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Interesting research

SIBOS and most conferences are always a good moment to release research.

We released ours last week, but there are several reports that stand out.

For example, Barclays Commercial Banking polled 160 people across financial institutions in London, Dubai, Frankfurt and Singapore, to find out what they looked for in their selection of a transaction banking partner.

The key findings of their survey were that customers look for services and processing standards first (43%), the general performance of the bank second (33%), the product suite next (15%) and the concentration of banking risk last (11%).  Surprisingly, three-quarters of those polled are looking to establish new transactional banking relationships over the next year.

In another research note, Sterling Commerce identified that most core systems renewals are not performed with any strategy in mind: 56% of respondents to their survey claim that they have an enterprise integration strategy, but 40% apply one-off tactical integration solutions for their core systems change projects and 92% believe they are building issues in the future for themselves as  a result.

Nothing like implementing rubbish today to build rubbish tomorrow.

But the most interesting survey for me has just been released by Finanser sponsor VocaLink about the UK Faster Payments Services (FPS).

FPS was ordered by the Office of Fair Trading to remove the float from the UK payments industry on standing orders and telephone and internet payments. Becoming law in May 2008, it’s now been running over a year and processes £70 billion ($100 billion) a year through over 180 million transactions.

VocaLink runs the service 24 by 7 in real-time and determined to get an evaluation of how well it is running in the report, produced in association with Pricewaterhouse Coopers.

Here are a few key highlights:

Faster Payments are expected to exceed 2.5 billion transactions per annum by 2018. Volume will come from a variety of sources, both retail and corporate. The market is also likely to see significant migration from other instruments, as the capabilities of the Faster Payments Service are leveraged and further innovated.

100% of interviewed participants reported no issues with the Faster Payments Service itself. One bank had no customer complaints and most reported remarkably few. Overall we found that the complaints that had been received were either:

  • Questions about the proposition itself. In particular, why a particular beneficiary was not reachable by the service.
  • Dissatisfaction with the differences between the system and their expectations based on previous systems. For example, some customers that were unaware of the irrevocable nature of the proposition had addressed payments incorrectly, but to a valid account, and found that the bank was unable to stop the payment or recover funds for them from the beneficiary.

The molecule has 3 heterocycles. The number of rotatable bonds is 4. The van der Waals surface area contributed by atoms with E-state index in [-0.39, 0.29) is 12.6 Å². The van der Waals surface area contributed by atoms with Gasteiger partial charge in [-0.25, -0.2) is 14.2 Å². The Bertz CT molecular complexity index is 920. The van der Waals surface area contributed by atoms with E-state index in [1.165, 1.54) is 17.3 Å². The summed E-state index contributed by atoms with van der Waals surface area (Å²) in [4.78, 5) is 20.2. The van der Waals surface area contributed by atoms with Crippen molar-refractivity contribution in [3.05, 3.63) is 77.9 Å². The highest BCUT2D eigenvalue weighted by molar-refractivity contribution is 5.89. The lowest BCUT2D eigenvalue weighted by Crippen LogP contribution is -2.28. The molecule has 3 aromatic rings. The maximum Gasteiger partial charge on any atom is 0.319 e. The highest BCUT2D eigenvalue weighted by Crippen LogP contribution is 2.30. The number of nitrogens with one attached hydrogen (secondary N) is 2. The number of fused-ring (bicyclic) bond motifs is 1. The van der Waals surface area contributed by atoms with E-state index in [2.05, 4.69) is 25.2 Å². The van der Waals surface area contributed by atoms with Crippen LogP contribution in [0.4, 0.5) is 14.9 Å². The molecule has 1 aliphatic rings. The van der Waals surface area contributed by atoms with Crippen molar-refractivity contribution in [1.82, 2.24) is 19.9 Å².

• An issue that is associated with the Faster Payments Service but is actually pertaining to another of the bank’s processing systems. This occurs where the underlying incident is experienced, highlighted or exacerbated by the use of the Faster Payments Service, e.g. the unavailability of online banking.

Two-thirds of banks interviewed were very positive that Faster Payments could deliver new revenue streams, with potential revenues identified in the business-to-consumer segment reaching £2.9 billion by 2018 and £1.9 billion in the business-to-business space.

Some banks have been much less willing to operate a real-time payments service than others because of the scope of the necessary changes

Banks that had invested in modern real-time accounting systems were therefore much more able to implement and operate Faster Payments than their counterparts, particularly where these were still relying on legacy and batch-based systems.

An unintended benefit of Faster Payments has therefore been to up the ante for banks, helping them into the 21st century and providing the incentive for them to ‘re-architect’ their transaction banking platforms. The scale of the cost of compliance has consequently differed dramatically between the leaders and the laggers: in some cases by nearly 100 times.

67% of consumers are unaware of the Faster Payments Service, and some of those that are aware are either confused by what they know or have an incomplete knowledge about it

You can get a copy of the full report by asking VocaLink.

The Finanser is sponsored by VocaLink and Cisco:
For details of sponsorship email us.

About Chris M Skinner

Chris M Skinner
Chris Skinner is best known as an independent commentator on the financial markets through his blog, the Finanser.com, as author of the bestselling book Digital Bank, and Chair of the European networking forum the Financial Services Club. He has been voted one of the most influential people in banking by The Financial Brand (as well as one of the best blogs), a FinTech Titan (Next Bank), one of the Fintech Leaders you need to follow (City AM, Deluxe and Jax Finance), as well as one of the Top 40 most influential people in financial technology by the Wall Street Journal’s Financial News. To learn more click here...

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